Erica LeeI think free is okay at the beginning of your business, if you don’t have anything to show prospective clients. If you’re more established, I think free should be saved for when you truly believe in the project/person and they simply don’t have budget or they’re a non-profit/other volunteer cause. Otherwise…charge. Even if it’s $5. Psychologically, people value things they pay for a LOT more than things they get for free.

– Erica Lee,  www.ericaleexo.com

What about you? You’re a freelancer too! When do you think free is okay?

If you are just getting started with freelancing, hoping to go full-time, but struggling with questions like “How do I build my portfolio and get my first paying clients?” or “Should I work for free?”, Heather Thorkelson and I have put together an incredibly comprehensive guide with all the answers! Find out more here.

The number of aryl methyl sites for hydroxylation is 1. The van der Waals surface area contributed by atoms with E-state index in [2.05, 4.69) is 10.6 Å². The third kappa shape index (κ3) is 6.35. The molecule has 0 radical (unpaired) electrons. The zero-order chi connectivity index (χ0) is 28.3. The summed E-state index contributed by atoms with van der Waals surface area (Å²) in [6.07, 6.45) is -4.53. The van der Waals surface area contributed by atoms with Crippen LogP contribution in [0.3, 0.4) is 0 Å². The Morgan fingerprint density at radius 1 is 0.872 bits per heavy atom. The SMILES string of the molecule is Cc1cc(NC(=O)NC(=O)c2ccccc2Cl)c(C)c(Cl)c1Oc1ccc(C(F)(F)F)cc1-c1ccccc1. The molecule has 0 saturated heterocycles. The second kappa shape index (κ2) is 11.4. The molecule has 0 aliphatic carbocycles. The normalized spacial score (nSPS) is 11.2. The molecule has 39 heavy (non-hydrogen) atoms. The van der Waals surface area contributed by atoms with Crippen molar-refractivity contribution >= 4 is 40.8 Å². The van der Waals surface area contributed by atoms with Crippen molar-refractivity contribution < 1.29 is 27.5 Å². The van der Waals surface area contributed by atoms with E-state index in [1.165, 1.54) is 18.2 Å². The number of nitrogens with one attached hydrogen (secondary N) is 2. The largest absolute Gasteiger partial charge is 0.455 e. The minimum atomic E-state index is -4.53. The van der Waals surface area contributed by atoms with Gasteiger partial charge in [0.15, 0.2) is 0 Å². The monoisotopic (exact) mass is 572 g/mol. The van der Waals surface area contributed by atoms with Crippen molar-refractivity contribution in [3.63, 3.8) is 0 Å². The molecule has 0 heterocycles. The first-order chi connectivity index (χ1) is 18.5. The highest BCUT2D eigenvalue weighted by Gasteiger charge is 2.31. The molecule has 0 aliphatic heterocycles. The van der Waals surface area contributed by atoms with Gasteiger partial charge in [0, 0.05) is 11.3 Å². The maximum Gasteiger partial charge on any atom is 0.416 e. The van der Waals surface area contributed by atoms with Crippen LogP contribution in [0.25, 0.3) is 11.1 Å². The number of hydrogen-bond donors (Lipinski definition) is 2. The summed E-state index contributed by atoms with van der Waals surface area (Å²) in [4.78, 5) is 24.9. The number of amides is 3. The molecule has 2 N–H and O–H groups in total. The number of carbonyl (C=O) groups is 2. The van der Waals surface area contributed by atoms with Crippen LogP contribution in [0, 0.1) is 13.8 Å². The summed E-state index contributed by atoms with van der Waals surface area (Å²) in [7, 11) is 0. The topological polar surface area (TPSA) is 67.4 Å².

Leah Kalamakis Leah Kalamakis is the founder of The Freelance To Freedom Project and a web designer/developer for brilliant entrepreneurs. When she’s not hanging out in the FTF Community, you can find her people watching on the streets of NYC. Come say hi on Twitter, Instagram, or Facebook.

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{ 9 comments… add one }
  • I did free design for non-profits, but only when my schedule permits. So many people want the free thing by tomorrow because they have a deadline they haven’t thought of.

    I used to feel bad for saying no, but now I’m more comfortable because I’m aware I’m not the only person that can help them.

    I’d say it’s OK for absolute beginners to do things for free just to learn, but if you have the skills of a professional, be a professional and charge.